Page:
The sunny city of Bordeaux nestles in a land of vineyards dotted with famous wine towns like Saint-Emilion and Medoc. It’s the famous wine of the area that has largely influenced how Bordeaux has evolved for the last two millennia.
The architecture of the city is mellow: neoclassical masterpieces built by rich wine merchants and traders. And, Bordeaux is home to the most wonderful wine bars which definitely adds to the happy and relaxed vibe in the city.
The Roman legacy
The Romans were the first to start making wine in Bordeaux. When they arrived they imported wine from Italy and Spain but in 1AD they planted the first vines, the ancestor of Cabernet Franc. There are ruins of an amphitheatre known locally as 'Le Palais Gallien' and a few towers but you can’t walk more than a few steps in the city without reminders of that monumental decision the Romans took. There are wine bars everywhere. The locals recommend Maison Gobineau, smart and elegant with tapestries and stained glass windows alongside contemporary style wine racks and an extensive wine list which starts at just €2 a glass.
Must-sees in Bordeaux
Cite du Vin
In the 18th century, rich city merchants began commissioning fabulous buildings in the neoclassical style. Today they contribute to Bordeaux’s status as a UNESCO world heritage centre. The Opera National de Bordeaux is a veritable landmark in a city of landmarks.
Miroir d’Eau, a water sculpture in front of the impressive Place de la Bourse, draws people day and night to marvel at and enjoy. On a hot day, kids splash love to splash in the water and cool down in the misty spray.
The great door or the Cathedral of Notre Dame in Paris was modelled on the doors of the 11th century Cathedral of Bordeaux where Eleanor of Aquitaine married Louis VII in 1137. In the 14th century, Bordeaux's Archbishop became Pope Clement V and moved the seat of Papal rule from Rome to Avignon.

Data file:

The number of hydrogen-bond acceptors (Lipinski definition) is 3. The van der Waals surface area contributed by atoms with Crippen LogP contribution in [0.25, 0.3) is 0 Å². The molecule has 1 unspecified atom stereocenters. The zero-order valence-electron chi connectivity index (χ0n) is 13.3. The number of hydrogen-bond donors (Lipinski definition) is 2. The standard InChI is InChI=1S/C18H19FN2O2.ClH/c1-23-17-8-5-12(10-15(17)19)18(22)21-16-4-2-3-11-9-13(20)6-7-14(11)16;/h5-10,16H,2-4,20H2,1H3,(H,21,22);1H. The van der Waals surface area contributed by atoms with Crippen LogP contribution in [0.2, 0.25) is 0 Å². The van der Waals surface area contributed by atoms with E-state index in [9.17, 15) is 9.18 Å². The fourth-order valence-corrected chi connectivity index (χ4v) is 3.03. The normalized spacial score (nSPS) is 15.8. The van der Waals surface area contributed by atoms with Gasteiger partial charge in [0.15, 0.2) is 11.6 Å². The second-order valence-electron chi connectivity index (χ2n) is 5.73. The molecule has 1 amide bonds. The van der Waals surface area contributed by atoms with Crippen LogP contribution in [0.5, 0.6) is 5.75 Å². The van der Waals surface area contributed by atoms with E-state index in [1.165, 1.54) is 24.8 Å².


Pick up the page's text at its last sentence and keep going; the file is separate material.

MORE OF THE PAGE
UNESCO listed churches on the Camino de Santiago. You’ll see little brass floor plates as you walk through the city indicating that you’re on the Way of St James (Camino de Santiago). There are 3 UNESCO listed churches on the route.
Don't miss the magnificent Cité du Vin a superb win museum with innovative displays, high tech marvels, a most fabulous wine tasting area with panoramic views over the city. The superb wine store and gift shop are also worth a visit.
When your legs are weary from walking the streets of this wonderful city, just hop on a boat and take a tour to admire Bordeaux from its river, said to be one of the cleanest in Europe.
Eating out in Bordeaux City
With more than 3000 restaurants it’s not easy to know which are the best but these names crop up from locals’ recommendations:
Le Petit Commerce, traditional, friendly, great menu and full of locals. 22 Rue Parlement Saint-Pierre
Braderie Bordelaise “a taste of Bordeaux” is how the locals described it. If you’re a steak frites fan, you’ll love this one.
Seven at Cité du Vin. The 7th floor restaurant at the wine museum has a fabulous menu, brilliant wine list and absolutely stunning view over the city. It’s open for lunch, dinner, afternoon tea and any time for a glass of wine!
Useful website: www.bordeaux-tourisme.com
We have loads of lovely holiday rentals in and around Bordeaux – making your holiday dreams come true…